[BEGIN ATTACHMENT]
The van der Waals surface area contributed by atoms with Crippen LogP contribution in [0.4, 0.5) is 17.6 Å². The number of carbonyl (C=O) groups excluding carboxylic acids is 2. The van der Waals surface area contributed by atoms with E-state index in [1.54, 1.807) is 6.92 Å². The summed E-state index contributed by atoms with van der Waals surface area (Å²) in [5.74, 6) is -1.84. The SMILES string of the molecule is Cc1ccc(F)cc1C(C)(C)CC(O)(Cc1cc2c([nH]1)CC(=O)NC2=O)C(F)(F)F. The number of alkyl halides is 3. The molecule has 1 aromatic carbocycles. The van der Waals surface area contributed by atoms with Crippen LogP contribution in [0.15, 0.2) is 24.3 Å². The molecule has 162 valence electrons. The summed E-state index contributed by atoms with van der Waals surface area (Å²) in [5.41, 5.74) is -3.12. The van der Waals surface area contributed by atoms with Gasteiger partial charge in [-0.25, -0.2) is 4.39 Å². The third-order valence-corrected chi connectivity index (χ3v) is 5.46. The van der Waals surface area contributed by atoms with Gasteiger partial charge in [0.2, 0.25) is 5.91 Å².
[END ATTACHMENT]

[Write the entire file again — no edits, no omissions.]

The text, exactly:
The van der Waals surface area contributed by atoms with Crippen LogP contribution in [0.4, 0.5) is 17.6 Å². The number of carbonyl (C=O) groups excluding carboxylic acids is 2. The van der Waals surface area contributed by atoms with E-state index in [1.54, 1.807) is 6.92 Å². The summed E-state index contributed by atoms with van der Waals surface area (Å²) in [5.74, 6) is -1.84. The SMILES string of the molecule is Cc1ccc(F)cc1C(C)(C)CC(O)(Cc1cc2c([nH]1)CC(=O)NC2=O)C(F)(F)F. The number of alkyl halides is 3. The molecule has 1 aromatic carbocycles. The van der Waals surface area contributed by atoms with Crippen LogP contribution in [0.15, 0.2) is 24.3 Å². The molecule has 162 valence electrons. The summed E-state index contributed by atoms with van der Waals surface area (Å²) in [5.41, 5.74) is -3.12. The van der Waals surface area contributed by atoms with Gasteiger partial charge in [-0.25, -0.2) is 4.39 Å². The third-order valence-corrected chi connectivity index (χ3v) is 5.46. The van der Waals surface area contributed by atoms with Gasteiger partial charge in [0.2, 0.25) is 5.91 Å².